Largely self-taught, William Turner Walton was an English composer who, despite a relatively small output, produced at least one major work in almost every genre. Although he was at first considered something of an enfant terrible, Walton's fundamental traditionalism soon became apparent, his style, characterized by its unique lyricism and the use of traditional structures invigorated by modernistic harmonies, forming a parallel with Prokofiev's later idiom. Among official honours he received were seven doctorates, a knighthood (1951) and the Order of Merit (1967).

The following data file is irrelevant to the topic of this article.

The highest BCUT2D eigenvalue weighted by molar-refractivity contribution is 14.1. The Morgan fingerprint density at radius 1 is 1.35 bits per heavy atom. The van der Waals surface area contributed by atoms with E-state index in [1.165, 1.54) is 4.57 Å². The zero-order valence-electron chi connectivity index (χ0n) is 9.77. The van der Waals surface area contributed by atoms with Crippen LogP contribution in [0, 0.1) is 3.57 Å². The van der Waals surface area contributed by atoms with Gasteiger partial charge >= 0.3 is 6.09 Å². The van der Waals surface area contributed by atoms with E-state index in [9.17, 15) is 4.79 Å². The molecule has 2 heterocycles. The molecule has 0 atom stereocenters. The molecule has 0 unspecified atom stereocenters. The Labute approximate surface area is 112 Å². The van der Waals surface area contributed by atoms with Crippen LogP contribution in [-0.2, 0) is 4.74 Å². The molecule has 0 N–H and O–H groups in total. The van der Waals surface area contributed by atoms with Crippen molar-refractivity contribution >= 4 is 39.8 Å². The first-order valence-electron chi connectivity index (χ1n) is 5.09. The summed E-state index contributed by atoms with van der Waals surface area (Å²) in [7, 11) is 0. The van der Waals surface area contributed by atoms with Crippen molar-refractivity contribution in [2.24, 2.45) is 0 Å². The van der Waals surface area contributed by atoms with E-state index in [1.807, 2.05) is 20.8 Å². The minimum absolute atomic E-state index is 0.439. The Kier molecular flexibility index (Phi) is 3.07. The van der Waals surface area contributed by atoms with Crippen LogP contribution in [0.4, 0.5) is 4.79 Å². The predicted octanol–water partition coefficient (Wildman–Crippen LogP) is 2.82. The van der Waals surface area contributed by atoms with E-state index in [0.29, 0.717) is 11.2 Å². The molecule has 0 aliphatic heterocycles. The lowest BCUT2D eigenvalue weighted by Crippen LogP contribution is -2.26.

Born in Oldham, Lancashire, the son of a local choirmaster and singing teacher, Walton won a place as a chorister at Christ Church Cathedral, Oxford, in 1912. He began to compose two years later, and such was his promise that he was accepted as an undergraduate at Christ Church at the early age of sixteen, although he left Oxford in 1920 without completing his degree. At Oxford he met Osbert and Sacheverell Sitwell and for many years lived under their protection. By the age of twenty Walton had already completed a Piano Quartet (1919), which received a Carnegie Award, a String Quartet (1922), according to the composer "full of undigested Bartók and Schoenberg", and Façade (Edith Sitwell, 1922), for reciter and chamber ensemble. The langorous Southern melancholy and witty use of parody (including the (mis-)quotation of popular song) provide Façade with a Gallic sensibility, at once knowing and fresh, that was virtually unique in English music of the time.